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Richard: The Third Act

From his 120-acre hillside estate just north of Sonoma, Richard Arrowood has a clear view of the celebrated Monte Rosso grape vines relished by winemakers throughout California and beyond. “I’m so close, I could heave a rock into the vineyard,” he says, “but they get upset when I do that.” Of course, he would never defile such a vineyard, just as an art connoisseur would never draw a mustache on the Mona Lisa. Arrowood considers himself fortunate to be among the select handful of top-echelon winemakers who have access to Monte Rosso.

If Arrowood sounds slightly humble, maybe it’s because he has been making wine for only four decades, while the Monte Rosso vineyard was first planted more than a century ago. Its gnarly old vines cling to a western slope of the Mayacamas Range at elevations between 350 and 1,000 feet. The vineyard’s westward orientation and position above the marine layer afford ample sunlight for consistent ripening.

“The terrain here lends itself to mountain fruit,” explains Arrowood one summer afternoon at the small winery he and his wife, Alis, opened last March. “The Mayacamas Range has good, red soil, particularly the basaltic material. It gives us what we want. The terroir gives us a fingerprint.”
No one is a bigger proponent of mountain-grown grapes (famed wine critic Robert Parker once said, “No Californian coaxes more flavor from a grape than Arrowood”), but it took him a long time to realize his dream of establishing vineyards he could call his own. Arrowood grew up in Sonoma County and began his wine-making career some 40 years ago—call it Act I—at Korbel Champagne Cellars while still earning his undergraduate degree in organic chemistry. After stints with United Vintners and then Sonoma Vineyards with the late Rodney Strong,

Arrowood became the first employee hired by Chateau St. Jean in 1974. He was still making award-winning wines at Chateau St. Jean in Kenwood when he established Arrowood Vineyards just down the road in Glen Ellen in 1986. Alis Arrowood ran the new winery until 1990, when Richard left Chateau St. Jean and began Act II. Eventually, this act would feature quite a bit of drama, with plot twists that stretch credulity, even in the wine business.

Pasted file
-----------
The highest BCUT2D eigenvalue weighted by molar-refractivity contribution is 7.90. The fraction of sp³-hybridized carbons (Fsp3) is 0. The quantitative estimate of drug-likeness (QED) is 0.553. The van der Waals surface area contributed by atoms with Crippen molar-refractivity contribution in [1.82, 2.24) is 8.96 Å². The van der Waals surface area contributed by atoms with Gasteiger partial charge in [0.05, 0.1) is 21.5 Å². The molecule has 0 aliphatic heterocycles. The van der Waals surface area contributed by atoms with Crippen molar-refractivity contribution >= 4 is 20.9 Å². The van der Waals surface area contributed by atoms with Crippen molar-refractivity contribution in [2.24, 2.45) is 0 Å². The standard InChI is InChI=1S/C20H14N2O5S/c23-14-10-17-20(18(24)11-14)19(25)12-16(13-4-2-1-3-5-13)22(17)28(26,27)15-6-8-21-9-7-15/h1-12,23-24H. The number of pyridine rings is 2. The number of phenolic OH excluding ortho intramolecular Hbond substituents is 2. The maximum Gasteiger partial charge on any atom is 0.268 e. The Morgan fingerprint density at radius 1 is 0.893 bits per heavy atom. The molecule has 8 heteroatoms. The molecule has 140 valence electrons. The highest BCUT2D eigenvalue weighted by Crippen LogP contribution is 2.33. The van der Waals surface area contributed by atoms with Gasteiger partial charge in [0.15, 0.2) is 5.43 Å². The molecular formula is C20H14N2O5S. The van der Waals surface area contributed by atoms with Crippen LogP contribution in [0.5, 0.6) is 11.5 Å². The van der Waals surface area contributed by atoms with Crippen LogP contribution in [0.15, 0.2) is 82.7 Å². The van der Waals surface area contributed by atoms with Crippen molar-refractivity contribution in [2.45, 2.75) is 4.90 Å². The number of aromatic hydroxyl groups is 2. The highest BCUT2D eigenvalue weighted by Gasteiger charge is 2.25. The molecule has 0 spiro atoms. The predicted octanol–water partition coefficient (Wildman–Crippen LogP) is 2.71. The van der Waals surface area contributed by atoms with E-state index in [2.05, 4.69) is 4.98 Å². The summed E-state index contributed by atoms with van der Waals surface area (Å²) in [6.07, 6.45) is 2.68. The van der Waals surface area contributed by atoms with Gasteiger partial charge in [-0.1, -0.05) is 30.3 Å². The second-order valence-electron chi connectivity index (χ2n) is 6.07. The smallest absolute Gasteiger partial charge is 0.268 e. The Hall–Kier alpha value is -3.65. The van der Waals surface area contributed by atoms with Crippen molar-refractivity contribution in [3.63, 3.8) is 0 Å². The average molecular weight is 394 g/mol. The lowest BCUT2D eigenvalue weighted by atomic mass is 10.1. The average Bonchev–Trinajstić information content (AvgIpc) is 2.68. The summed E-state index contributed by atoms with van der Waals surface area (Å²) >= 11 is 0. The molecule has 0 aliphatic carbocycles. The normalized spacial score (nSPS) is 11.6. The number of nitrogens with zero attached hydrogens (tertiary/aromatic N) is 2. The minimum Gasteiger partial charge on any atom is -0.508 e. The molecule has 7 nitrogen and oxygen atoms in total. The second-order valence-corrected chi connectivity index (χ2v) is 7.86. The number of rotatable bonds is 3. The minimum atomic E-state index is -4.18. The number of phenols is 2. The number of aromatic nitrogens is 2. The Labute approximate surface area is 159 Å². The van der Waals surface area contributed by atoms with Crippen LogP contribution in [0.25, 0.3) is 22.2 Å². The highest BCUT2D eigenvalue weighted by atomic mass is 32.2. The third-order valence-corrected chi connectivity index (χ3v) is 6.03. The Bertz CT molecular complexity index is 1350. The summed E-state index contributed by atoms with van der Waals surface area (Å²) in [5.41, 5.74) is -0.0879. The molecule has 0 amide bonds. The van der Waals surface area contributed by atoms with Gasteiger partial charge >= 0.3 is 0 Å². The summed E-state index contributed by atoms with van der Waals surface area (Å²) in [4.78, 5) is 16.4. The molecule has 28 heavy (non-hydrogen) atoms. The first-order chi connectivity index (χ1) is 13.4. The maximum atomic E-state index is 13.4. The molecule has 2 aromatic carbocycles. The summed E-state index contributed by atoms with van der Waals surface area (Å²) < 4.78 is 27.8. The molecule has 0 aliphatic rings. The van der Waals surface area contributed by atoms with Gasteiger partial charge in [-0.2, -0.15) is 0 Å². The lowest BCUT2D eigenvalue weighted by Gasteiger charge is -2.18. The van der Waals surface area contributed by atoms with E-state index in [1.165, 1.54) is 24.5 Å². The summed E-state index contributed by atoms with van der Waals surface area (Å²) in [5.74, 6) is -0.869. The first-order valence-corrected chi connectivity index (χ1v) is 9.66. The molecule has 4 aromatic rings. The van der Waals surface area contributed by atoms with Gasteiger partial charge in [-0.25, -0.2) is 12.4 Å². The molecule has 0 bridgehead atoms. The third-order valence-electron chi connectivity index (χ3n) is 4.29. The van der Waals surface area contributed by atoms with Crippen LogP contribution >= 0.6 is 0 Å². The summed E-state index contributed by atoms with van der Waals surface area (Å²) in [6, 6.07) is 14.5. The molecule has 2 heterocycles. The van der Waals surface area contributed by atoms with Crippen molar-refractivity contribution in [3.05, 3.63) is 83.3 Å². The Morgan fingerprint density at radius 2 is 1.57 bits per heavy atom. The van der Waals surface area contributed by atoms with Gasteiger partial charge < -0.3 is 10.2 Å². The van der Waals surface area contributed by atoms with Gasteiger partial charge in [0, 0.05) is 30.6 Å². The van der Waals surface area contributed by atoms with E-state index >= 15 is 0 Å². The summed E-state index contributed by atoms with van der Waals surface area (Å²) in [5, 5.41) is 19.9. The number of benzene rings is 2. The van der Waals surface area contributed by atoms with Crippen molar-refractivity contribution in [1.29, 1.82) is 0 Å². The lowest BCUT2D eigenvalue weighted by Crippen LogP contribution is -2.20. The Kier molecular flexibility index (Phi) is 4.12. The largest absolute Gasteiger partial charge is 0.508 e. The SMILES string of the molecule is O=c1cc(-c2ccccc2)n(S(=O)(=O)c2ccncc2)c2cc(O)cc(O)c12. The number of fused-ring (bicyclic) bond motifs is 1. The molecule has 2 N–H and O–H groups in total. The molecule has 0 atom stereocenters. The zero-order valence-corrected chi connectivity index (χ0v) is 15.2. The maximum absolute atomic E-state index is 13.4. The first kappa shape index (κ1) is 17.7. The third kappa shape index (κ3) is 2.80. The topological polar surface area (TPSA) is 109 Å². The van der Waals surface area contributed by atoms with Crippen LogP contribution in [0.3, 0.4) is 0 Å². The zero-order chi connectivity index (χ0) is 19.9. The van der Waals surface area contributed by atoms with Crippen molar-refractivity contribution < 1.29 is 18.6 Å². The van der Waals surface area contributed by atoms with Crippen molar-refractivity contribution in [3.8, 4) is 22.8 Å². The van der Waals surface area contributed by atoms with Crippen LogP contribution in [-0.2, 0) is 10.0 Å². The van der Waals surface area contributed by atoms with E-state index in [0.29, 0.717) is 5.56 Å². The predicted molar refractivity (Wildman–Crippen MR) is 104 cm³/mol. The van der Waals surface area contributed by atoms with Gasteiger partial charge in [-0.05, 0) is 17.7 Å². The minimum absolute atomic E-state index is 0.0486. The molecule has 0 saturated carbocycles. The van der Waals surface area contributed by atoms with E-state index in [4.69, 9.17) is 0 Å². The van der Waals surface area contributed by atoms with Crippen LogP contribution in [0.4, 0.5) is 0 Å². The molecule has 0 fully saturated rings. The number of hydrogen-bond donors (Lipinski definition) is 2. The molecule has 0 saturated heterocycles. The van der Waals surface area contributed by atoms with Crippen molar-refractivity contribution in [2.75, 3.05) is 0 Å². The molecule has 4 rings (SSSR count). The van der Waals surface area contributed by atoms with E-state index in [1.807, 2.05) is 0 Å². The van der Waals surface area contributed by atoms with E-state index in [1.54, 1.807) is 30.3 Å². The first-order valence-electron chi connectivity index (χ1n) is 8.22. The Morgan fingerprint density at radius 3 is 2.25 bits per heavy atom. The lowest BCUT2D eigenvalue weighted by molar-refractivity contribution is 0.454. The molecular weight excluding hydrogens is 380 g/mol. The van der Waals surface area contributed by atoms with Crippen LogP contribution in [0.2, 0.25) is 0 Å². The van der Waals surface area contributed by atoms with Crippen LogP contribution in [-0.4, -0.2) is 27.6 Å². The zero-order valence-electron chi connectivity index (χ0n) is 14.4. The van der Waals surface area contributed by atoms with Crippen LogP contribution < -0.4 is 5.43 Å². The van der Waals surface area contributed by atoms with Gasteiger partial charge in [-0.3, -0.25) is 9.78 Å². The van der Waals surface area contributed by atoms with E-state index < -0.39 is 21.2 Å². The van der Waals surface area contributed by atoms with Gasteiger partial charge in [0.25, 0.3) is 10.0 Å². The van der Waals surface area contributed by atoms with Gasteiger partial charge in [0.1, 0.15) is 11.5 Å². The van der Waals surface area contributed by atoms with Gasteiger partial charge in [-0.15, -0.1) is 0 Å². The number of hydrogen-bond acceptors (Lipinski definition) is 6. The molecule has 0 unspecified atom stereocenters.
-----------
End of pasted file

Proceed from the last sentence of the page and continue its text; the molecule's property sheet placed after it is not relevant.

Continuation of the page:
When the Mondavi family purchased Arrowood Vineyards & Winery in 2000, Richard Arrowood sensed that the time was right to take a step toward his dream. “The idea was to plant vineyards and sell the fruit to [the winery],” he says. “Alis and I set about building a new home and planting 20 acres of vines.” Arrowood, who describes his four years with Mondavi as “the nicest relationship you could have,” stayed on as director of winemaking, but found himself in a different situation after Mondavi sold his holdings to Constellation Brands.

Constellation told the Arrowoods they could buy back their winery if they also agreed to buy another of the Constellation properties. “We didn’t need a second winery,” says Arrowood, in an ironic bit of foreshadowing. Constellation then sold Arrowood to Legacy Estate Group, which brought it to bankruptcy. “Alis and I didn’t know what to do. I suggested maybe we should start another winery. She asked, ‘Are you out of your mind?’ I said, ‘It would be a small winery.’ She asked, ‘How small?’ ‘I said, ‘Really tiny, just 3,000 cases.’ ”

Open Act III. Alis agreed to postpone her retirement vision of playing golf and fishing at their second home in Montana and instead build a model winery. The barnlike structure is made of metal (to minimize the threat of cork taint) and outfitted with photovoltaic panels to power both the house and the winery. “It’s not about trying to be ultragreen,” says Arrowood. “It’s smart business. Using solar power saves money.” Using the same reasoning, Arrowood farms his vineyards without pesticides because he believes organic vines are not only better tasting but also disease-resistant.

Meanwhile, Stage Right, Jackson Family Vineyards was in the process of rescuing Arrowood Vineyards. They asked Richard to stay on as wine master. The hard part, he says, was telling his wife. “Alis said, ‘So now we have two wineries instead of just the one?’ ” he recalls. To Alis’s relief, Arrowood was soon able to divest of most of his administrative duties. “There are only so many hours in the day. I want to focus on our organically grown estate wines.”

Naming his new winery was the easy part. A seasonal stream flows through their estate, and each spring its banks are covered with California poppies, called amapola in Spanish. So the Arrowoods dubbed their place Amapola Creek Winery and devoted themselves to producing tiny quantities of handcrafted wines. “We want to do artisanal wines. You can’t make diamonds by the wheelbarrow; those are called rhinestones.” In March, the couple released their first vintage, 400 cases each of organically farmed, estate-grown 2005 Cabernet Sauvignon, as well as a 2005 Zinfandel, Viñas Antiguas, sourced from Monte Rosso.

As for retirement, it seems Richard Arrowood—and the rest of us—will just have to wait for Act IV.   


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